The Chinese have invented a passive salt water cooler

The Chinese have invented a passive salt water cooler – it makes the CPU work a third faster

Scientists from the City University of Hong Kong and the School of Energy at Huazhong University of Science and Technology in Wuhan offered Passive cooling system for salt water based computer components – this system helps the processor to work 32.65% faster as there is no throttling. The refrigerant it contains regenerates itself – moisture is absorbed directly from the air.

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The system is called HSMHS (Hygroscopic Salt-Loaded Membrane-Encapsulated Heat Sink – a hygroscopic heat sink with a salt-filled membrane). It is a standard emitter covered with a layer of porous membrane material filled with an aqueous solution of lithium bromide salt. The electronic component is cooled by desorption of the salt solution – water vapor evaporates through the porous membrane, which removes heat from the cooled element. Over time, the water supply is replenished by absorbing moisture directly from the air.

Cooling processors in particular and data centers in general incurs significant costs for companies and causes certain damage to the environment. Passive cooling technologies are attractive because they contain no moving parts and do not require direct energy input. However, existing passive cooling solutions are now characterized by rapid overheating and thus a drop in performance of the computer components. The lithium bromide salt-based HSMHS system can cool electronics ten times longer than current alternatives: metal-organic frameworks and hydrogels – phase change materials. While HSMHS is running, processor performance increases by almost a third, the study found.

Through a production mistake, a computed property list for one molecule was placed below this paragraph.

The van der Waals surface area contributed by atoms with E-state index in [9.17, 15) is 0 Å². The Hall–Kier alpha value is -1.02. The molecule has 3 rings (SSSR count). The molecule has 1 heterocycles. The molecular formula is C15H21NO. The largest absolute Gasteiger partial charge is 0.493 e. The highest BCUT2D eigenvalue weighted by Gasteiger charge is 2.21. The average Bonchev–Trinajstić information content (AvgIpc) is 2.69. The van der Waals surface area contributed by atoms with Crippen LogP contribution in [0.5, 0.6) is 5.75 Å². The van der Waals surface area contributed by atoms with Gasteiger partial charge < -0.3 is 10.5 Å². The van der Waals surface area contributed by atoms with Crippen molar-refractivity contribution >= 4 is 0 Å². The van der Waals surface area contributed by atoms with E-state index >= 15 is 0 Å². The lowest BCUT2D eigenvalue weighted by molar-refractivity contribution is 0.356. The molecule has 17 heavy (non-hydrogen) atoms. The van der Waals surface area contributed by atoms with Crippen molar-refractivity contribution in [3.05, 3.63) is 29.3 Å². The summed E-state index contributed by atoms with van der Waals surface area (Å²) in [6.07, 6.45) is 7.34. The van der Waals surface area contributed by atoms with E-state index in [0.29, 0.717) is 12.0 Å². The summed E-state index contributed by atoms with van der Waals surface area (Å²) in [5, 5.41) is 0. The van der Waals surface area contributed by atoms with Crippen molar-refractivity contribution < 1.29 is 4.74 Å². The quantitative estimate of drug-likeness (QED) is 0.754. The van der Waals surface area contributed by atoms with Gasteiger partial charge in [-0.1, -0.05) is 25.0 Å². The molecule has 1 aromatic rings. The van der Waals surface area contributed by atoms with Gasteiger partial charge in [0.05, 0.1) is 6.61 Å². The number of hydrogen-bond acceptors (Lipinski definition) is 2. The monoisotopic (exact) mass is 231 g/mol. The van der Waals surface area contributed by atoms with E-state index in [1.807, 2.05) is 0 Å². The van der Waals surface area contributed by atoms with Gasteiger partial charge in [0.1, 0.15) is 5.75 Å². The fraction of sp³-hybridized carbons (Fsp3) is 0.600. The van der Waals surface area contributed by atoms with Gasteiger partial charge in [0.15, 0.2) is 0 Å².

HSMHS kept the processor temperature below 64°C for approximately 400 minutes, more than 6.5 hours. A period of inactivity then begins during which the cooling system replenishes its cooling capacity by absorbing moisture from the air. The inventors also tested the HSHS system, which does not have a membrane layer and is therefore less efficient. HSMHS is economically advantageous: a system based on lithium bromide salt is a thousand times cheaper than a metal-organic framework based on chromium, which is also considered promising for passive cooling of electronics. Chinese scientists propose that their invention can be used to cool not only processors, but also solar panels, batteries and entire buildings.


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Dylan Harris

Dylan Harris is fascinated by tests and reviews of computer hardware.

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